Uganda is a nation that borders Tanzania, Kenya, and Rwanda. Though the country lacks the renound reputation for quality coffee that many of its near-neighbours enjoy, coffee accounts for a considerable chunk of Ugandan exports, and millions of ordinary Ugandans depend on the coffee industry.
Until the early 1990s, the industry was entirely controlled by the state – but that was totally reversed, and since then things have been entirely privatised. Quality control for exports is governed by a body named the Uganda Coffee Development Authority (UCDA), whose role it is to grade all of the coffee that’s leaving the country.
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What coffees are produced in Uganda?
Uganda among the world’s foremost producers of Robusta (the hardier sort of coffee that are easier to cultivate, and account much of the world’s less expensive coffee production). That said, you’ll also find Arabica farms in some of the country’s highlands – most notably in the areas surrounding Mt. Elgon and Mt Rwenzori (which ancient peoples knew as the Mountains of the Moon, the source of the Nile).
Of the two varieties, Robusta has been around by far the longer; it’s indigenous to the country, and has been inextricable from Ugandan culture as far back as history recalls. The method for processing such coffee has been honed over the years, with a dry-processed technique being traditionally favoured. But the introduction of modern techniques have tried to introduce the wet-processing found elsewhere – with mixed results.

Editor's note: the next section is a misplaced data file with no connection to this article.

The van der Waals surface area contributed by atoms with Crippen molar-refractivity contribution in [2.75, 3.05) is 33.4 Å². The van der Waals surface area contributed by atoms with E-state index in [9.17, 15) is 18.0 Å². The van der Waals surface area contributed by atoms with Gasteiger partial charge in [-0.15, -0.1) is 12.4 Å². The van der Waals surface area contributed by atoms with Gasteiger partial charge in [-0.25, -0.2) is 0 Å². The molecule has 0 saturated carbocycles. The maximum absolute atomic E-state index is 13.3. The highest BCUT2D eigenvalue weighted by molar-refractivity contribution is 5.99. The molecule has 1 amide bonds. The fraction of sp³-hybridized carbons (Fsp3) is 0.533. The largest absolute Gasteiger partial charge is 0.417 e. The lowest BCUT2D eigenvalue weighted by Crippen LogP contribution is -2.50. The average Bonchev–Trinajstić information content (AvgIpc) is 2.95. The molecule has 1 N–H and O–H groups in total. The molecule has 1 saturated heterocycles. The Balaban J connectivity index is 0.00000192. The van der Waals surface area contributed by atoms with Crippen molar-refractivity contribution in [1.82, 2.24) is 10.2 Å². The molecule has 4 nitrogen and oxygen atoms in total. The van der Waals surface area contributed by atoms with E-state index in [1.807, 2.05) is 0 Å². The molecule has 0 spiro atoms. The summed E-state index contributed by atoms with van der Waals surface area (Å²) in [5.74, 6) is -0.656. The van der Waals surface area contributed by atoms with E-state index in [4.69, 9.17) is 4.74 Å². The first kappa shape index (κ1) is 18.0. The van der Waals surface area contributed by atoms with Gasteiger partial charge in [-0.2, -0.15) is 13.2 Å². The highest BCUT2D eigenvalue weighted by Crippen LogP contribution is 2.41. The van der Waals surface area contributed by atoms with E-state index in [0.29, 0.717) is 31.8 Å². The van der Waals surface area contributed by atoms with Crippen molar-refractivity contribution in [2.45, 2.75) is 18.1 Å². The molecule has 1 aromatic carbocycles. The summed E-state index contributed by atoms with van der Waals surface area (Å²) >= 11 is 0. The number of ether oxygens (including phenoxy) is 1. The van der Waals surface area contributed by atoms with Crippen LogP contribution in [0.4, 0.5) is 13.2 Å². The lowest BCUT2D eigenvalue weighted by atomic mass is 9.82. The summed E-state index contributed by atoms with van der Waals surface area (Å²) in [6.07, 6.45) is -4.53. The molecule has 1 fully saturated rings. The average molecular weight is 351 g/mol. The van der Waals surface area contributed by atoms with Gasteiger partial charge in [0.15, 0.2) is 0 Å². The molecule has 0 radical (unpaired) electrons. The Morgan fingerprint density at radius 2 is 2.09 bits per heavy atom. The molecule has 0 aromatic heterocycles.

Ugandan Robusta comes in two forms, named ‘Nganda’ and ‘Erecta’, both which have been the subject of a cloning programme. The result is a crop that’s taller, hardier, faster-growing, and which produces a much larger bean. While much of these coffees are suitable for espresso, the majority find their way into cheap instant coffee, and as padding for blends.
Arabica, on the other hand, is a different matter. It’s grown almost exclusively by smallholders on the mountains of both the country’s eastern and western borders, who conduct their work beneath shade trees (like banana trees). They’re left to grow naturally, and flower twice a year. In the area surrounding Mount Elgon, the locals have a long tradition of coffee farming, and transport their product via donkey.
Where in Uganda is coffee grown?
The Arabica that comes from the country’s west, near the border with the Democratic Republic of Congo, is marketed as Wugar. That which comes from the eastern border with Kenya, however, is the more prestigious. It’s named Buhisu, after the people that grow it, and it shares much in common with the Arabica produced in Kenya (which is just a short trip over the border).
Indeed, most Ugandan Arabica tends to exhibit the qualities we’ve come to expect from those produced in East Africa. The washed varieties boast the same distinctive acidity, nutty warmth, balanced texture and fruity sweetness as those produced in Ethiopia and Kenya. Given time, Uganda has the potential to recover its former glory – we’re already seeing evidence of that revival in the coffees you’ll find listed here.
If You Like Ugandan Coffee, Give These A Try…
If you love the flavours of coffee from Uganda and you’d like to explore coffees from other similar growing regions, try the following: